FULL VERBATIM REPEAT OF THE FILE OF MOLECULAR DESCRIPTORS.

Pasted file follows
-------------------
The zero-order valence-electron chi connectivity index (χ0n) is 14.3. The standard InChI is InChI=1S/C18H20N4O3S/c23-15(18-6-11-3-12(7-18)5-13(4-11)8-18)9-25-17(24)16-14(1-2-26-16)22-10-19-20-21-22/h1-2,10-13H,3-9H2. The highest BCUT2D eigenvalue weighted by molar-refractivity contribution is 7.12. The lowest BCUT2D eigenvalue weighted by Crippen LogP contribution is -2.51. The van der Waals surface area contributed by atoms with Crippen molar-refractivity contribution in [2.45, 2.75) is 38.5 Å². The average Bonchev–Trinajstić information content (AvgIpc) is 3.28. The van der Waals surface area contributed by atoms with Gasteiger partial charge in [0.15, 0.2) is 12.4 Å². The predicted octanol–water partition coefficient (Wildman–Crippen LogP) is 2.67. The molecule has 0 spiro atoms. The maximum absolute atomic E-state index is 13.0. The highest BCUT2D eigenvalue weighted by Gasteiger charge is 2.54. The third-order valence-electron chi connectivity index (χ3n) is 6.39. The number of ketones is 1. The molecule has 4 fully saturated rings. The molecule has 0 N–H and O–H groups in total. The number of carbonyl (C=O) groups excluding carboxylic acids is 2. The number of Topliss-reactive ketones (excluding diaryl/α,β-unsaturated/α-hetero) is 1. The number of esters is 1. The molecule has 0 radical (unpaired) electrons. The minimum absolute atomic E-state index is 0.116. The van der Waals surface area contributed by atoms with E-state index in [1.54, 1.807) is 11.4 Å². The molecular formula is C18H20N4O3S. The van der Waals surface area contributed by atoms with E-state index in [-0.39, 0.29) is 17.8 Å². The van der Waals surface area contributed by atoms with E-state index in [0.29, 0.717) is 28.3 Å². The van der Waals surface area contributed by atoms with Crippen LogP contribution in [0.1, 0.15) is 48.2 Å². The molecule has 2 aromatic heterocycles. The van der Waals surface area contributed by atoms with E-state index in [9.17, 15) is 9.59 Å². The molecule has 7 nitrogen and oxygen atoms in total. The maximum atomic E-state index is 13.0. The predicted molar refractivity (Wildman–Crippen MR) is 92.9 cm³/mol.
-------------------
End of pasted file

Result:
The zero-order valence-electron chi connectivity index (χ0n) is 14.3. The standard InChI is InChI=1S/C18H20N4O3S/c23-15(18-6-11-3-12(7-18)5-13(4-11)8-18)9-25-17(24)16-14(1-2-26-16)22-10-19-20-21-22/h1-2,10-13H,3-9H2. The highest BCUT2D eigenvalue weighted by molar-refractivity contribution is 7.12. The lowest BCUT2D eigenvalue weighted by Crippen LogP contribution is -2.51. The van der Waals surface area contributed by atoms with Crippen molar-refractivity contribution in [2.45, 2.75) is 38.5 Å². The average Bonchev–Trinajstić information content (AvgIpc) is 3.28. The van der Waals surface area contributed by atoms with Gasteiger partial charge in [0.15, 0.2) is 12.4 Å². The predicted octanol–water partition coefficient (Wildman–Crippen LogP) is 2.67. The molecule has 0 spiro atoms. The maximum absolute atomic E-state index is 13.0. The highest BCUT2D eigenvalue weighted by Gasteiger charge is 2.54. The third-order valence-electron chi connectivity index (χ3n) is 6.39. The number of ketones is 1. The molecule has 4 fully saturated rings. The molecule has 0 N–H and O–H groups in total. The number of carbonyl (C=O) groups excluding carboxylic acids is 2. The number of Topliss-reactive ketones (excluding diaryl/α,β-unsaturated/α-hetero) is 1. The number of esters is 1. The molecule has 0 radical (unpaired) electrons. The minimum absolute atomic E-state index is 0.116. The van der Waals surface area contributed by atoms with E-state index in [1.54, 1.807) is 11.4 Å². The molecular formula is C18H20N4O3S. The van der Waals surface area contributed by atoms with E-state index in [-0.39, 0.29) is 17.8 Å². The van der Waals surface area contributed by atoms with E-state index in [0.29, 0.717) is 28.3 Å². The van der Waals surface area contributed by atoms with Crippen LogP contribution in [0.1, 0.15) is 48.2 Å². The molecule has 2 aromatic heterocycles. The van der Waals surface area contributed by atoms with E-state index in [9.17, 15) is 9.59 Å². The molecule has 7 nitrogen and oxygen atoms in total. The maximum atomic E-state index is 13.0. The predicted molar refractivity (Wildman–Crippen MR) is 92.9 cm³/mol.